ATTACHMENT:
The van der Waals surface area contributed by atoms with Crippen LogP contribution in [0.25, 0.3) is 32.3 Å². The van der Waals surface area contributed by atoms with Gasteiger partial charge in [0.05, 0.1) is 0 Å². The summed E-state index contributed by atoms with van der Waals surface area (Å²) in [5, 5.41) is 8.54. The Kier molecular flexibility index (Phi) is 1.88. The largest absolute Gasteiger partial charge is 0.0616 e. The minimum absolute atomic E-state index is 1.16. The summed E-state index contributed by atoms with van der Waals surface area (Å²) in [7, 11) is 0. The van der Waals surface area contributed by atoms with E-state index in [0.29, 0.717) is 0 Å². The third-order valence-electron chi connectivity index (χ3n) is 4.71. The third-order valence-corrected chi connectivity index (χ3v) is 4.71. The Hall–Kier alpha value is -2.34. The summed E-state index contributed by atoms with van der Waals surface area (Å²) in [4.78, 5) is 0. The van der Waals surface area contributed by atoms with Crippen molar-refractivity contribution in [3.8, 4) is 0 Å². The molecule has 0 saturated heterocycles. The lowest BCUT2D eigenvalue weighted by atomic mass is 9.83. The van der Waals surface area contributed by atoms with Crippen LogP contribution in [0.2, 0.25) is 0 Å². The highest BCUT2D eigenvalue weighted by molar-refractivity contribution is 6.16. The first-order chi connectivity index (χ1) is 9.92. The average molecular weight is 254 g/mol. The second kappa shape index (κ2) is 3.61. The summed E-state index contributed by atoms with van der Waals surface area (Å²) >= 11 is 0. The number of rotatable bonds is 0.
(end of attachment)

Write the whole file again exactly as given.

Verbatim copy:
The van der Waals surface area contributed by atoms with Crippen LogP contribution in [0.25, 0.3) is 32.3 Å². The van der Waals surface area contributed by atoms with Gasteiger partial charge in [0.05, 0.1) is 0 Å². The summed E-state index contributed by atoms with van der Waals surface area (Å²) in [5, 5.41) is 8.54. The Kier molecular flexibility index (Phi) is 1.88. The largest absolute Gasteiger partial charge is 0.0616 e. The minimum absolute atomic E-state index is 1.16. The summed E-state index contributed by atoms with van der Waals surface area (Å²) in [7, 11) is 0. The van der Waals surface area contributed by atoms with E-state index in [0.29, 0.717) is 0 Å². The third-order valence-electron chi connectivity index (χ3n) is 4.71. The third-order valence-corrected chi connectivity index (χ3v) is 4.71. The Hall–Kier alpha value is -2.34. The summed E-state index contributed by atoms with van der Waals surface area (Å²) in [4.78, 5) is 0. The van der Waals surface area contributed by atoms with Crippen molar-refractivity contribution in [3.8, 4) is 0 Å². The molecule has 0 saturated heterocycles. The lowest BCUT2D eigenvalue weighted by atomic mass is 9.83. The van der Waals surface area contributed by atoms with Crippen LogP contribution in [0.2, 0.25) is 0 Å². The highest BCUT2D eigenvalue weighted by molar-refractivity contribution is 6.16. The first-order chi connectivity index (χ1) is 9.92. The average molecular weight is 254 g/mol. The second kappa shape index (κ2) is 3.61. The summed E-state index contributed by atoms with van der Waals surface area (Å²) >= 11 is 0. The number of rotatable bonds is 0.